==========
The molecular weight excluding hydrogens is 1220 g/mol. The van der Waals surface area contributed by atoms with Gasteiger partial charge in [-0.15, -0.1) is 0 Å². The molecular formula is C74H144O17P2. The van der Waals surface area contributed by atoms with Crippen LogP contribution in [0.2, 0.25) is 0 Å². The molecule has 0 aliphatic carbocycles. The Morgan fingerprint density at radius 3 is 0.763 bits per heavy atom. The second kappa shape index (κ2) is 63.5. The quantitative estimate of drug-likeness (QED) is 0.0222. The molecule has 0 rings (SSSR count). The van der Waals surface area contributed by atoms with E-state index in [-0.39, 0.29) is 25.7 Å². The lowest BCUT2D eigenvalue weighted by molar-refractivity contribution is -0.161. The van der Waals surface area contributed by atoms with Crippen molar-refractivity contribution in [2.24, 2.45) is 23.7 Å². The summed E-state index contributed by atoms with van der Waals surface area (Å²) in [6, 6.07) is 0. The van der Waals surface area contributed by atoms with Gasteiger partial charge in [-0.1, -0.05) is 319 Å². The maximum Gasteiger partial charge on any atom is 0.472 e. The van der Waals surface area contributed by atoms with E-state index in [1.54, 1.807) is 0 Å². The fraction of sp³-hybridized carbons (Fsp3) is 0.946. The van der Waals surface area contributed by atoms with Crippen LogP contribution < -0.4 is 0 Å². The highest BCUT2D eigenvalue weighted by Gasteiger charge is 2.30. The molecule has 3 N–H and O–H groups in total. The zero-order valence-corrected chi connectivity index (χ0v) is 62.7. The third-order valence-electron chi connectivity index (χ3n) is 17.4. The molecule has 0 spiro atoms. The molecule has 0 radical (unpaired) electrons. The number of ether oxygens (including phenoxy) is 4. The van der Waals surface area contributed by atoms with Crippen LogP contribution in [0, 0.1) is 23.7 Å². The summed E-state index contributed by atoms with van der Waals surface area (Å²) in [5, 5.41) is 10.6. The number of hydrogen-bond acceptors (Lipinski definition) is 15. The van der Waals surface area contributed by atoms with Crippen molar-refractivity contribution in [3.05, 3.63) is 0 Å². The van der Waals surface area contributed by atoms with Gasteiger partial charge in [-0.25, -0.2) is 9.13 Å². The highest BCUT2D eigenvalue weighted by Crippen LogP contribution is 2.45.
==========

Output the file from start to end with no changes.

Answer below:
The molecular weight excluding hydrogens is 1220 g/mol. The van der Waals surface area contributed by atoms with Gasteiger partial charge in [-0.15, -0.1) is 0 Å². The molecular formula is C74H144O17P2. The van der Waals surface area contributed by atoms with Crippen LogP contribution in [0.2, 0.25) is 0 Å². The molecule has 0 aliphatic carbocycles. The Morgan fingerprint density at radius 3 is 0.763 bits per heavy atom. The second kappa shape index (κ2) is 63.5. The quantitative estimate of drug-likeness (QED) is 0.0222. The molecule has 0 rings (SSSR count). The van der Waals surface area contributed by atoms with E-state index in [-0.39, 0.29) is 25.7 Å². The lowest BCUT2D eigenvalue weighted by molar-refractivity contribution is -0.161. The van der Waals surface area contributed by atoms with Crippen molar-refractivity contribution in [2.24, 2.45) is 23.7 Å². The summed E-state index contributed by atoms with van der Waals surface area (Å²) in [6, 6.07) is 0. The van der Waals surface area contributed by atoms with Gasteiger partial charge in [-0.1, -0.05) is 319 Å². The maximum Gasteiger partial charge on any atom is 0.472 e. The van der Waals surface area contributed by atoms with E-state index in [1.54, 1.807) is 0 Å². The fraction of sp³-hybridized carbons (Fsp3) is 0.946. The van der Waals surface area contributed by atoms with Crippen LogP contribution < -0.4 is 0 Å². The highest BCUT2D eigenvalue weighted by Gasteiger charge is 2.30. The molecule has 3 N–H and O–H groups in total. The zero-order valence-corrected chi connectivity index (χ0v) is 62.7. The third-order valence-electron chi connectivity index (χ3n) is 17.4. The molecule has 0 spiro atoms. The molecule has 0 radical (unpaired) electrons. The number of ether oxygens (including phenoxy) is 4. The van der Waals surface area contributed by atoms with Crippen LogP contribution in [0, 0.1) is 23.7 Å². The summed E-state index contributed by atoms with van der Waals surface area (Å²) in [5, 5.41) is 10.6. The number of hydrogen-bond acceptors (Lipinski definition) is 15. The van der Waals surface area contributed by atoms with Crippen molar-refractivity contribution in [3.05, 3.63) is 0 Å². The van der Waals surface area contributed by atoms with Gasteiger partial charge in [-0.25, -0.2) is 9.13 Å². The highest BCUT2D eigenvalue weighted by Crippen LogP contribution is 2.45.